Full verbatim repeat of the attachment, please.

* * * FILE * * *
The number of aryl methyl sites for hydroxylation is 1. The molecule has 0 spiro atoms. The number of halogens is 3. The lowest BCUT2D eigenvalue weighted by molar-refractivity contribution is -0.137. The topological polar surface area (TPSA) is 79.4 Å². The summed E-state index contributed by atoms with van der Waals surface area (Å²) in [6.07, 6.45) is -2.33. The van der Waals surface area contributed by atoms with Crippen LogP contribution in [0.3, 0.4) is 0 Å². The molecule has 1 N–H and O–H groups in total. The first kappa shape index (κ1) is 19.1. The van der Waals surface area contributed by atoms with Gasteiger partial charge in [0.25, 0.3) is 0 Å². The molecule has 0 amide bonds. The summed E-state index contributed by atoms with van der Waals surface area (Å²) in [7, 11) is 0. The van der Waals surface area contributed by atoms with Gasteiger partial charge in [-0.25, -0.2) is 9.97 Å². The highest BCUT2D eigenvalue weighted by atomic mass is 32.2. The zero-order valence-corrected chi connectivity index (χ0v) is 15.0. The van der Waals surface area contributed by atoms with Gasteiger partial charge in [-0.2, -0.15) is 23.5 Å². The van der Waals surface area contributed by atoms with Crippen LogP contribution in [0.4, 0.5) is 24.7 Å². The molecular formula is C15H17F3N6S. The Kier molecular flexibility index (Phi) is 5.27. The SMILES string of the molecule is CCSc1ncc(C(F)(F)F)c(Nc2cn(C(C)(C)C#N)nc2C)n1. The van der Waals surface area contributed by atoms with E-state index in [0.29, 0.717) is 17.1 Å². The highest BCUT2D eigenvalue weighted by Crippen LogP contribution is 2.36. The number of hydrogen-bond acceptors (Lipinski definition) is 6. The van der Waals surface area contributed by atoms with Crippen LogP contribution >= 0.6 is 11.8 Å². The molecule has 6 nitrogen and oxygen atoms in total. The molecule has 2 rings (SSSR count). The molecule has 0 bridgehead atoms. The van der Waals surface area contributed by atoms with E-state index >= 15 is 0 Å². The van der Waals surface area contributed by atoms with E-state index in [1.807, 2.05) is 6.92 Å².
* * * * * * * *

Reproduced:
The number of aryl methyl sites for hydroxylation is 1. The molecule has 0 spiro atoms. The number of halogens is 3. The lowest BCUT2D eigenvalue weighted by molar-refractivity contribution is -0.137. The topological polar surface area (TPSA) is 79.4 Å². The summed E-state index contributed by atoms with van der Waals surface area (Å²) in [6.07, 6.45) is -2.33. The van der Waals surface area contributed by atoms with Crippen LogP contribution in [0.3, 0.4) is 0 Å². The molecule has 1 N–H and O–H groups in total. The first kappa shape index (κ1) is 19.1. The van der Waals surface area contributed by atoms with Gasteiger partial charge in [0.25, 0.3) is 0 Å². The molecule has 0 amide bonds. The summed E-state index contributed by atoms with van der Waals surface area (Å²) in [7, 11) is 0. The van der Waals surface area contributed by atoms with Gasteiger partial charge in [-0.25, -0.2) is 9.97 Å². The highest BCUT2D eigenvalue weighted by atomic mass is 32.2. The zero-order valence-corrected chi connectivity index (χ0v) is 15.0. The van der Waals surface area contributed by atoms with Gasteiger partial charge in [-0.2, -0.15) is 23.5 Å². The van der Waals surface area contributed by atoms with Crippen LogP contribution in [0.4, 0.5) is 24.7 Å². The molecular formula is C15H17F3N6S. The Kier molecular flexibility index (Phi) is 5.27. The SMILES string of the molecule is CCSc1ncc(C(F)(F)F)c(Nc2cn(C(C)(C)C#N)nc2C)n1. The van der Waals surface area contributed by atoms with E-state index in [0.29, 0.717) is 17.1 Å². The highest BCUT2D eigenvalue weighted by Crippen LogP contribution is 2.36. The number of hydrogen-bond acceptors (Lipinski definition) is 6. The van der Waals surface area contributed by atoms with Crippen LogP contribution >= 0.6 is 11.8 Å². The molecule has 6 nitrogen and oxygen atoms in total. The molecule has 2 rings (SSSR count). The molecule has 0 bridgehead atoms. The van der Waals surface area contributed by atoms with E-state index >= 15 is 0 Å². The van der Waals surface area contributed by atoms with E-state index in [1.807, 2.05) is 6.92 Å².